A Cook County judge just a few months into his term in office could be subject to discipline from the state board that handles complaints about judicial misconduct after he refused to accept orders from his judicial superiors to begin his judicial career – just as most new judges - presiding in Cook County traffic court.
Richard C. Cooke was elected in 2016 to serve as a judge from Cook County’s 6th Judicial Subcircuit, which encompasses an area that cuts across large swaths of the city’s North and Northwest sides, west of the Chicago River’s North Branch.
He ran unopposed in both the Democratic Primary Election in March 2016 and again in the November 2016 General Election. According to published reports, Cooke caught the attention of the local political scene when he loaned his campaign more than $500,000, and shelled out about $70,000 in donations to prominent local Democratic politicians and committees.
Until he ran for the 6th Subcircuit position, Cooke listed an address in suburban River Forest, and was active in local River Forest politics, serving on the village’s zoning board and seeking election to the village board. However, on his candidate petitions filed with election authorities, Cooke listed a Chicago home address within the 6th Subcircuit, satisfying residency requirements under the law.
Before seeking election as a judge, Cooke worked as a lawyer in private practice from an office in Chicago’s Logan Square neighborhood. According to an online biography published on his 2016 campaign website, Cooke specialized in legal work involving Environmental Protection Agency regulations, and particularly the EPA’s underground petroleum storage tank rules.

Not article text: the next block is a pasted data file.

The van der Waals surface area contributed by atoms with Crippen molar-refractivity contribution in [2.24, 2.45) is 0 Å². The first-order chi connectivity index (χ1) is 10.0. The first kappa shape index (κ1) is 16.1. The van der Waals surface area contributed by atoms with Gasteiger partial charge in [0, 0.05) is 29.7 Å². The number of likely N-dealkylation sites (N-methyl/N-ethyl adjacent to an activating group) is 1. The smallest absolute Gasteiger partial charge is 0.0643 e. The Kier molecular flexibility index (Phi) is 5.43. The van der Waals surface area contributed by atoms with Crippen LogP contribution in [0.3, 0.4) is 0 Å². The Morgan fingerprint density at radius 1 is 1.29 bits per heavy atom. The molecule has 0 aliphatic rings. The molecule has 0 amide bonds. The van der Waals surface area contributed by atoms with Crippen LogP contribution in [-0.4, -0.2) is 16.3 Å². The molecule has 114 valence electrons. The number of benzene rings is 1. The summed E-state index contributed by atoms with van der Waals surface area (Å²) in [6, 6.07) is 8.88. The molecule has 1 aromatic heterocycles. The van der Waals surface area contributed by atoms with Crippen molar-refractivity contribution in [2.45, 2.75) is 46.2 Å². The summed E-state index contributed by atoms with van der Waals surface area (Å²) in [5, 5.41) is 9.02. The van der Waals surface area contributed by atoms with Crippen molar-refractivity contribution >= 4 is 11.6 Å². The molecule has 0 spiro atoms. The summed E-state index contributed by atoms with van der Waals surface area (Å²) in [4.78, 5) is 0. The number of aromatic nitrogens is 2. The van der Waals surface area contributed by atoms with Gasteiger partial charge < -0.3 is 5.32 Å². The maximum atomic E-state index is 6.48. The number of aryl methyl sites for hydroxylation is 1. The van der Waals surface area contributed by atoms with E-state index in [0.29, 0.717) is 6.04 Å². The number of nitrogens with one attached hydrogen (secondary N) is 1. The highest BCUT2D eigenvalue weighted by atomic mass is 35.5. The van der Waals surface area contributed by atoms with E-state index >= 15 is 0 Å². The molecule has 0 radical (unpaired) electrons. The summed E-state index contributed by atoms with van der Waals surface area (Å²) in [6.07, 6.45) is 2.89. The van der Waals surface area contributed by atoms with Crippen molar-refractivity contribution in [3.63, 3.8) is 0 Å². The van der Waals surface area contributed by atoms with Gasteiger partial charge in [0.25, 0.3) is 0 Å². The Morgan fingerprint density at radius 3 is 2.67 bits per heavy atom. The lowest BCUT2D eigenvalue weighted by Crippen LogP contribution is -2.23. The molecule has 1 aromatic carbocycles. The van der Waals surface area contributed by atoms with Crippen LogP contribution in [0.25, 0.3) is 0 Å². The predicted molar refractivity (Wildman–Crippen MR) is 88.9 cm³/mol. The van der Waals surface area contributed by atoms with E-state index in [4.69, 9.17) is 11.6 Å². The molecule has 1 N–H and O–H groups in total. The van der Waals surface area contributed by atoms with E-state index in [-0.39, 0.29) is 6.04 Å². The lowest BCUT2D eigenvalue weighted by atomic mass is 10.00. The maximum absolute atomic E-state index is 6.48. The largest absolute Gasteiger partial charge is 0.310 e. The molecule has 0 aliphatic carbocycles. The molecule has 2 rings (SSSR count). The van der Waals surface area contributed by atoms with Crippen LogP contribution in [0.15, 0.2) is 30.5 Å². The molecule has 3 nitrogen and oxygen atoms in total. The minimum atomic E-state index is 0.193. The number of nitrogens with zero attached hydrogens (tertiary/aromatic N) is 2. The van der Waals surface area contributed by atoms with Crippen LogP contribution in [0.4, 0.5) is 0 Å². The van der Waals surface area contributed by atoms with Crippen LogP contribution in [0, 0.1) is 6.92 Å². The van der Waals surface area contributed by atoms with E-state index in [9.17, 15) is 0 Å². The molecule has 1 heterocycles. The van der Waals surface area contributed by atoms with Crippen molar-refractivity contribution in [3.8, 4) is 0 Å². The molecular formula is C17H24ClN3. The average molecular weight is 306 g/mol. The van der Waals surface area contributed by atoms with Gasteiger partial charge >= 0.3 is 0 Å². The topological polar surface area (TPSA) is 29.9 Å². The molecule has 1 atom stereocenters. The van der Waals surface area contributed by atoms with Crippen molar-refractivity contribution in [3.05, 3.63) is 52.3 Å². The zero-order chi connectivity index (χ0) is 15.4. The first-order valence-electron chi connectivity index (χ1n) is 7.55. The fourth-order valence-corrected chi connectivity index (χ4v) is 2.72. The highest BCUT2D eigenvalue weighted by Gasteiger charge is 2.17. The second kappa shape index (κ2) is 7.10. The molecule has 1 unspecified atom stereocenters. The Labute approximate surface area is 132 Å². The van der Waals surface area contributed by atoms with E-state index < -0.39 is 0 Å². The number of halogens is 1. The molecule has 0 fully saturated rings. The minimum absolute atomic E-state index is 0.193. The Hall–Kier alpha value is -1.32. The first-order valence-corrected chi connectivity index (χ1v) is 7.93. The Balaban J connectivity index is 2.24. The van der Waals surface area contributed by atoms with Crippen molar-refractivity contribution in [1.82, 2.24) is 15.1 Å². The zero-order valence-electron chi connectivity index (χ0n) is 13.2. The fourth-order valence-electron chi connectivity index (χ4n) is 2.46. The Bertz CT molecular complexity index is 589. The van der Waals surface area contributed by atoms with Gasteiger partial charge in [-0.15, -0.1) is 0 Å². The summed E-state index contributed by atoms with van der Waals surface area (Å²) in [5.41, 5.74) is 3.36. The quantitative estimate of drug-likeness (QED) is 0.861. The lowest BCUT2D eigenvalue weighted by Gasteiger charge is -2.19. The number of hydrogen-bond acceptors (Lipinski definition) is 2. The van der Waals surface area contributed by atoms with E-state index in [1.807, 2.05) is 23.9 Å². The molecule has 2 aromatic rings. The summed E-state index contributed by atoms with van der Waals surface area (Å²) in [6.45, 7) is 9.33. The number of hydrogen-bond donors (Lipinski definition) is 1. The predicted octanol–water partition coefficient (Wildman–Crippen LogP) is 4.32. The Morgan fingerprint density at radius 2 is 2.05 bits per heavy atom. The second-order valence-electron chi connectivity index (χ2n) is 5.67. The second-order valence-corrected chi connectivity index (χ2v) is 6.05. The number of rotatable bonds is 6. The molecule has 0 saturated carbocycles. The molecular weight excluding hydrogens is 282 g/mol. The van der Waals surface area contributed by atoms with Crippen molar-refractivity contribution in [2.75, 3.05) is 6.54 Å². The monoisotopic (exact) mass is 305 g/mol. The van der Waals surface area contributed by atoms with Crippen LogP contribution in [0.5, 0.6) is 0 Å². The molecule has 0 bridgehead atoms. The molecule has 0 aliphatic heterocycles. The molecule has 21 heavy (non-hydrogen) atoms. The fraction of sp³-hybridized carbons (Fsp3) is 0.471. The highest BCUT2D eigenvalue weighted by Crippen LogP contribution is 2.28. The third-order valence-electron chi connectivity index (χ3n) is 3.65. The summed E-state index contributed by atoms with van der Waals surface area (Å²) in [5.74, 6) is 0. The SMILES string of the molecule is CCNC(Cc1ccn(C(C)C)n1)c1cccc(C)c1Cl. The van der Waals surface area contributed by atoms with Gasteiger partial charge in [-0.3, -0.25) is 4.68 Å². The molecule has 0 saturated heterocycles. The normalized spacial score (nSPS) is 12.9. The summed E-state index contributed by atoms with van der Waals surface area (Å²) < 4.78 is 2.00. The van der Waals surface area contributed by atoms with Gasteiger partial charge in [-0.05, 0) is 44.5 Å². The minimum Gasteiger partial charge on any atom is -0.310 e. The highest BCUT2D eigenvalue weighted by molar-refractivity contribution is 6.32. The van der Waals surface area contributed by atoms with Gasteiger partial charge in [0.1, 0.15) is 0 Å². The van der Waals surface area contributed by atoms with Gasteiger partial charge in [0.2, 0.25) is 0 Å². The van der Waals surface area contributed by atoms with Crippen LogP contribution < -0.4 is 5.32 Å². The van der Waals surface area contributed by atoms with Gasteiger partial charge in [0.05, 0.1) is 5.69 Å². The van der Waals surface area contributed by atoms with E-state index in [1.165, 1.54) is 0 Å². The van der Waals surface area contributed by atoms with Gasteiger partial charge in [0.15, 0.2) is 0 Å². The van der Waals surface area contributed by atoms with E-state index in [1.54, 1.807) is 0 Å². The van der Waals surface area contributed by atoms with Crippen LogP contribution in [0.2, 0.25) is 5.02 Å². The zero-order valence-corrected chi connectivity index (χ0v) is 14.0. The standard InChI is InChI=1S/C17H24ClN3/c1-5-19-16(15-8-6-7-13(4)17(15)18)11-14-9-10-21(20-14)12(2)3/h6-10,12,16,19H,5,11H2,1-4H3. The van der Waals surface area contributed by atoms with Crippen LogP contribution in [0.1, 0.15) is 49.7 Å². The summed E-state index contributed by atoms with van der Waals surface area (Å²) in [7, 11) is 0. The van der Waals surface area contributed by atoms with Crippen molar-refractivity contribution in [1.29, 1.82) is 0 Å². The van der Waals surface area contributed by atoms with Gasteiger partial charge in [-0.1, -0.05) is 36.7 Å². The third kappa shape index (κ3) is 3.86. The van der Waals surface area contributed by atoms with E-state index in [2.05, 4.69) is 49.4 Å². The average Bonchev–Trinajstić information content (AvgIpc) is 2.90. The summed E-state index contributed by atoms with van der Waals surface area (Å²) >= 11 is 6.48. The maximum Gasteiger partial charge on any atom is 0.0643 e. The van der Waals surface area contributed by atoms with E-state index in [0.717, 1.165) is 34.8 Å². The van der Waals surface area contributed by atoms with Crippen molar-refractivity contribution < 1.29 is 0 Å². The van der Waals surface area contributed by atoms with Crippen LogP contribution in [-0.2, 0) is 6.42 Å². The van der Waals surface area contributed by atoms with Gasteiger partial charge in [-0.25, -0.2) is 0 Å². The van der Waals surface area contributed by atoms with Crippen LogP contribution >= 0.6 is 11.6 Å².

His biography also indicated he had litigation and trial experience in other “complex negligence and tort claims,” as well as domestic relations, housing court and traffic court.
After winning election to the judicial post paying at least $194,000 in annual salary, Cooke was assigned to the county’s First Municipal District, and was then assigned by that district’s Presiding Judge E. Kenneth Wright Jr. to serve on the county’s traffic court in December.
However, in a statement, a spokesman for Cook County Chief Judge Timothy Evans said Cooke never reported for duty in traffic court. Initially, circuit leadership responded in January by limiting Cooke to presiding over marriage ceremonies.
Judge Evans then sent the matter to the circuit’s Executive Committee, which includes Evans and the judges who supervise Cook County’s various court districts and divisions.
The Executive Committee this week sent the matter to the state Judicial Inquiry Board, the body empowered to investigate complaints of judicial misconduct and ultimately craft formal complaints to be heard by the Illinois Courts Commission, which can discipline or even remove judges from the bench.
According to the Judicial Inquiry Board’s website, the board’s proceedings remain confidential until the board should file a formal complaint with the Courts Commission.